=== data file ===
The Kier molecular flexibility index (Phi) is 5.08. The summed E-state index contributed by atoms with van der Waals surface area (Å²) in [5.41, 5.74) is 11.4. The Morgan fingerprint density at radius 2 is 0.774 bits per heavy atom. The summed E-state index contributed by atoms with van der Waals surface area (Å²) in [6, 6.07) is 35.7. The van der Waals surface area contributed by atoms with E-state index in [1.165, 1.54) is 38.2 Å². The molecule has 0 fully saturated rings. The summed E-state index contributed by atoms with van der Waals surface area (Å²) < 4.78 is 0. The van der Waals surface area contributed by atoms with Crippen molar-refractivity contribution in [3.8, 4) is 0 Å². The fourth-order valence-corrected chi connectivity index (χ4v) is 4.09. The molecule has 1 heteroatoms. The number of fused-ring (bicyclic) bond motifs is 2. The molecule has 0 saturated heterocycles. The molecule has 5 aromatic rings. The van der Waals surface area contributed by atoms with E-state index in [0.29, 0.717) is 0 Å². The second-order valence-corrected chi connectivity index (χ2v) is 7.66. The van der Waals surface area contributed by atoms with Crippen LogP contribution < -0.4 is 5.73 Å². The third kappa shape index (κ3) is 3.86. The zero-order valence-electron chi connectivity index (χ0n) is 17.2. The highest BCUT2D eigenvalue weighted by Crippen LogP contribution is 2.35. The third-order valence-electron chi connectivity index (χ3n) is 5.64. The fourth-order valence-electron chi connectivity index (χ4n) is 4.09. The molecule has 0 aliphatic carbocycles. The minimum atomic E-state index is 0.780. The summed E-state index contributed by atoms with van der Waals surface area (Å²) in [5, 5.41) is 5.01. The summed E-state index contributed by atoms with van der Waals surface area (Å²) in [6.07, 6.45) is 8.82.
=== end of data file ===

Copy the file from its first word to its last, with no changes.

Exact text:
The Kier molecular flexibility index (Phi) is 5.08. The summed E-state index contributed by atoms with van der Waals surface area (Å²) in [5.41, 5.74) is 11.4. The Morgan fingerprint density at radius 2 is 0.774 bits per heavy atom. The summed E-state index contributed by atoms with van der Waals surface area (Å²) in [6, 6.07) is 35.7. The van der Waals surface area contributed by atoms with E-state index in [1.165, 1.54) is 38.2 Å². The molecule has 0 fully saturated rings. The summed E-state index contributed by atoms with van der Waals surface area (Å²) < 4.78 is 0. The van der Waals surface area contributed by atoms with Crippen molar-refractivity contribution in [3.8, 4) is 0 Å². The fourth-order valence-corrected chi connectivity index (χ4v) is 4.09. The molecule has 1 heteroatoms. The number of fused-ring (bicyclic) bond motifs is 2. The molecule has 0 saturated heterocycles. The molecule has 5 aromatic rings. The van der Waals surface area contributed by atoms with E-state index in [0.29, 0.717) is 0 Å². The second-order valence-corrected chi connectivity index (χ2v) is 7.66. The van der Waals surface area contributed by atoms with Crippen LogP contribution < -0.4 is 5.73 Å². The third kappa shape index (κ3) is 3.86. The zero-order valence-electron chi connectivity index (χ0n) is 17.2. The highest BCUT2D eigenvalue weighted by Crippen LogP contribution is 2.35. The third-order valence-electron chi connectivity index (χ3n) is 5.64. The fourth-order valence-electron chi connectivity index (χ4n) is 4.09. The molecule has 0 aliphatic carbocycles. The minimum atomic E-state index is 0.780. The summed E-state index contributed by atoms with van der Waals surface area (Å²) in [5, 5.41) is 5.01. The summed E-state index contributed by atoms with van der Waals surface area (Å²) in [6.07, 6.45) is 8.82.